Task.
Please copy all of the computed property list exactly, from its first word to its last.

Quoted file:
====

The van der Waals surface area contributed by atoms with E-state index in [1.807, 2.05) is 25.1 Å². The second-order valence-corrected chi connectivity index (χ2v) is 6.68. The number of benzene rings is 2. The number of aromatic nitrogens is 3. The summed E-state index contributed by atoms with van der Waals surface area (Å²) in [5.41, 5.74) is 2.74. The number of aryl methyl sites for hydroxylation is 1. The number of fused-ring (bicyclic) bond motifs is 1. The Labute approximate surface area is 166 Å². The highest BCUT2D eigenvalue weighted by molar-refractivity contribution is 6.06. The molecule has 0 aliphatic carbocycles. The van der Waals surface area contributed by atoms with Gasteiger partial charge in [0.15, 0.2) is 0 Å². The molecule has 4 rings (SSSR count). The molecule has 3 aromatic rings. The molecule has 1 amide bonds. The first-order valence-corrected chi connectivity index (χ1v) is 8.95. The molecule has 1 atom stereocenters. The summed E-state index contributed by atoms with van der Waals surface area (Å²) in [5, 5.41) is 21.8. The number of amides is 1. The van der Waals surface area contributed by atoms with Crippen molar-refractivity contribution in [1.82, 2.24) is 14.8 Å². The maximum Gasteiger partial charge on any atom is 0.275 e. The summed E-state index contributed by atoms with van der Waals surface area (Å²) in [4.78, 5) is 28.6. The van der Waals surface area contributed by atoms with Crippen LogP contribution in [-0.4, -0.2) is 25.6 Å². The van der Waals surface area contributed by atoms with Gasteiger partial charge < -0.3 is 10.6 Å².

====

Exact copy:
The van der Waals surface area contributed by atoms with E-state index in [1.807, 2.05) is 25.1 Å². The second-order valence-corrected chi connectivity index (χ2v) is 6.68. The number of benzene rings is 2. The number of aromatic nitrogens is 3. The summed E-state index contributed by atoms with van der Waals surface area (Å²) in [5.41, 5.74) is 2.74. The number of aryl methyl sites for hydroxylation is 1. The number of fused-ring (bicyclic) bond motifs is 1. The Labute approximate surface area is 166 Å². The highest BCUT2D eigenvalue weighted by molar-refractivity contribution is 6.06. The molecule has 0 aliphatic carbocycles. The van der Waals surface area contributed by atoms with Gasteiger partial charge in [0.15, 0.2) is 0 Å². The molecule has 4 rings (SSSR count). The molecule has 3 aromatic rings. The molecule has 1 amide bonds. The first-order valence-corrected chi connectivity index (χ1v) is 8.95. The molecule has 1 atom stereocenters. The summed E-state index contributed by atoms with van der Waals surface area (Å²) in [5, 5.41) is 21.8. The number of amides is 1. The van der Waals surface area contributed by atoms with Crippen molar-refractivity contribution in [1.82, 2.24) is 14.8 Å². The maximum Gasteiger partial charge on any atom is 0.275 e. The summed E-state index contributed by atoms with van der Waals surface area (Å²) in [4.78, 5) is 28.6. The van der Waals surface area contributed by atoms with Crippen LogP contribution in [-0.4, -0.2) is 25.6 Å². The van der Waals surface area contributed by atoms with Gasteiger partial charge < -0.3 is 10.6 Å².